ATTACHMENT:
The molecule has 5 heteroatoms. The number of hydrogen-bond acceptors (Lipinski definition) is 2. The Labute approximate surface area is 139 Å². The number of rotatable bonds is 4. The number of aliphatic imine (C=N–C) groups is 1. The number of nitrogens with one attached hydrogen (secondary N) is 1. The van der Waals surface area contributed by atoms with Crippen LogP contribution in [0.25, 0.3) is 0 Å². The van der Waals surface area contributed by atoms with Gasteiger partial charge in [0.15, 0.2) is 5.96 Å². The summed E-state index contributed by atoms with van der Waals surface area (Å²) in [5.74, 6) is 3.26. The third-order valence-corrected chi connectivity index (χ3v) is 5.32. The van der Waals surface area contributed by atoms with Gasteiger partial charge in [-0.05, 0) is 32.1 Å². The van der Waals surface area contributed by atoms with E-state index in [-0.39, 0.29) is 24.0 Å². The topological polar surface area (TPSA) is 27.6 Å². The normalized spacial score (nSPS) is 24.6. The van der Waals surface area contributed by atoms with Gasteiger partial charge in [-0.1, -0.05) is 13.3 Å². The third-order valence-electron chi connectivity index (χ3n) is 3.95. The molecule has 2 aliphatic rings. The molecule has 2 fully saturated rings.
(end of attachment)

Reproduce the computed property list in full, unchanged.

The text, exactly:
The molecule has 5 heteroatoms. The number of hydrogen-bond acceptors (Lipinski definition) is 2. The Labute approximate surface area is 139 Å². The number of rotatable bonds is 4. The number of aliphatic imine (C=N–C) groups is 1. The number of nitrogens with one attached hydrogen (secondary N) is 1. The van der Waals surface area contributed by atoms with Crippen LogP contribution in [0.25, 0.3) is 0 Å². The van der Waals surface area contributed by atoms with Gasteiger partial charge in [0.15, 0.2) is 5.96 Å². The summed E-state index contributed by atoms with van der Waals surface area (Å²) in [5.74, 6) is 3.26. The third-order valence-corrected chi connectivity index (χ3v) is 5.32. The van der Waals surface area contributed by atoms with Gasteiger partial charge in [-0.05, 0) is 32.1 Å². The van der Waals surface area contributed by atoms with E-state index in [-0.39, 0.29) is 24.0 Å². The topological polar surface area (TPSA) is 27.6 Å². The normalized spacial score (nSPS) is 24.6. The van der Waals surface area contributed by atoms with Gasteiger partial charge in [-0.1, -0.05) is 13.3 Å². The third-order valence-electron chi connectivity index (χ3n) is 3.95. The molecule has 2 aliphatic rings. The molecule has 2 fully saturated rings.